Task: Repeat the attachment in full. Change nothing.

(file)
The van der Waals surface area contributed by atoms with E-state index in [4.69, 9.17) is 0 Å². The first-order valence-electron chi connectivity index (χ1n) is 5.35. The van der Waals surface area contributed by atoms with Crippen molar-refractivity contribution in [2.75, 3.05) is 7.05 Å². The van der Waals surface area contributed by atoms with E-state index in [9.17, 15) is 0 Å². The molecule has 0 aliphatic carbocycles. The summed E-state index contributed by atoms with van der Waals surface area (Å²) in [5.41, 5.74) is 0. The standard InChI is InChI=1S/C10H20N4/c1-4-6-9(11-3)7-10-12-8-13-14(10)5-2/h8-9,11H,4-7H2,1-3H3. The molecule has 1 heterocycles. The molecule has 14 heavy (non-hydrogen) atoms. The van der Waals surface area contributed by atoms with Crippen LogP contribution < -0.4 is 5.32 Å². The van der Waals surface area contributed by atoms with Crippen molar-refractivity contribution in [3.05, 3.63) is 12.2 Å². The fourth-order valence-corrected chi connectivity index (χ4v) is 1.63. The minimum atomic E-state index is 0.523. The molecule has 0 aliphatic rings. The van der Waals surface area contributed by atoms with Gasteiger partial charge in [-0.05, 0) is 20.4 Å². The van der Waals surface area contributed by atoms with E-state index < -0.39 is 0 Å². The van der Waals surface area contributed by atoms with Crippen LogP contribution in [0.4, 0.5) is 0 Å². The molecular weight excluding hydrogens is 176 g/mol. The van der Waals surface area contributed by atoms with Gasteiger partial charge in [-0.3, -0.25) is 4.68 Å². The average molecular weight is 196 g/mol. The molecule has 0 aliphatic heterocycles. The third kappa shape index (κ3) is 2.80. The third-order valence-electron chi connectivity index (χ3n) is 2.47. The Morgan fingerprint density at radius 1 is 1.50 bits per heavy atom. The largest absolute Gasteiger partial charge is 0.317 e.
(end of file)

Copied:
The van der Waals surface area contributed by atoms with E-state index in [4.69, 9.17) is 0 Å². The first-order valence-electron chi connectivity index (χ1n) is 5.35. The van der Waals surface area contributed by atoms with Crippen molar-refractivity contribution in [2.75, 3.05) is 7.05 Å². The van der Waals surface area contributed by atoms with E-state index in [9.17, 15) is 0 Å². The molecule has 0 aliphatic carbocycles. The summed E-state index contributed by atoms with van der Waals surface area (Å²) in [5.41, 5.74) is 0. The standard InChI is InChI=1S/C10H20N4/c1-4-6-9(11-3)7-10-12-8-13-14(10)5-2/h8-9,11H,4-7H2,1-3H3. The molecule has 1 heterocycles. The molecule has 14 heavy (non-hydrogen) atoms. The van der Waals surface area contributed by atoms with Crippen LogP contribution < -0.4 is 5.32 Å². The van der Waals surface area contributed by atoms with Crippen molar-refractivity contribution in [3.05, 3.63) is 12.2 Å². The fourth-order valence-corrected chi connectivity index (χ4v) is 1.63. The minimum atomic E-state index is 0.523. The molecule has 0 aliphatic rings. The van der Waals surface area contributed by atoms with Gasteiger partial charge in [-0.05, 0) is 20.4 Å². The van der Waals surface area contributed by atoms with E-state index < -0.39 is 0 Å². The van der Waals surface area contributed by atoms with Crippen LogP contribution in [0.4, 0.5) is 0 Å². The molecular weight excluding hydrogens is 176 g/mol. The van der Waals surface area contributed by atoms with Gasteiger partial charge in [-0.3, -0.25) is 4.68 Å². The average molecular weight is 196 g/mol. The molecule has 0 aliphatic heterocycles. The third kappa shape index (κ3) is 2.80. The third-order valence-electron chi connectivity index (χ3n) is 2.47. The Morgan fingerprint density at radius 1 is 1.50 bits per heavy atom. The largest absolute Gasteiger partial charge is 0.317 e.